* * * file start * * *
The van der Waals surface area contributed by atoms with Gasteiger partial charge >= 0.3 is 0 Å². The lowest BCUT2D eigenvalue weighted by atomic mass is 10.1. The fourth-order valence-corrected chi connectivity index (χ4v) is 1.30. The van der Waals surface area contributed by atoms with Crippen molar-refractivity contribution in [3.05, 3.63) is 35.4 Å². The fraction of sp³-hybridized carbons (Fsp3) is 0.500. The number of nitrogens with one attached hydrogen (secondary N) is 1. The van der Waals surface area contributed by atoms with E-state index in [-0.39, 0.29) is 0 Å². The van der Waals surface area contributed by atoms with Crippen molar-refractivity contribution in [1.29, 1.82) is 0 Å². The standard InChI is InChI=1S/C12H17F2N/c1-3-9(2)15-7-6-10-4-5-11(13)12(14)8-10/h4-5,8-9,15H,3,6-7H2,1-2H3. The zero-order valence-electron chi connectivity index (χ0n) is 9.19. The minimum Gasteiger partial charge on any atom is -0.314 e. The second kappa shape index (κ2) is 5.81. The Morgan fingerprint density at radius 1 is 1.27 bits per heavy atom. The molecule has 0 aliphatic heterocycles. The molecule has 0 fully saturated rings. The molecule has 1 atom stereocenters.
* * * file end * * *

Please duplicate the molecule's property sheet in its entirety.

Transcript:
The van der Waals surface area contributed by atoms with Gasteiger partial charge >= 0.3 is 0 Å². The lowest BCUT2D eigenvalue weighted by atomic mass is 10.1. The fourth-order valence-corrected chi connectivity index (χ4v) is 1.30. The van der Waals surface area contributed by atoms with Crippen molar-refractivity contribution in [3.05, 3.63) is 35.4 Å². The fraction of sp³-hybridized carbons (Fsp3) is 0.500. The number of nitrogens with one attached hydrogen (secondary N) is 1. The van der Waals surface area contributed by atoms with E-state index in [-0.39, 0.29) is 0 Å². The van der Waals surface area contributed by atoms with Crippen molar-refractivity contribution in [1.29, 1.82) is 0 Å². The standard InChI is InChI=1S/C12H17F2N/c1-3-9(2)15-7-6-10-4-5-11(13)12(14)8-10/h4-5,8-9,15H,3,6-7H2,1-2H3. The zero-order valence-electron chi connectivity index (χ0n) is 9.19. The minimum Gasteiger partial charge on any atom is -0.314 e. The second kappa shape index (κ2) is 5.81. The Morgan fingerprint density at radius 1 is 1.27 bits per heavy atom. The molecule has 0 aliphatic heterocycles. The molecule has 0 fully saturated rings. The molecule has 1 atom stereocenters.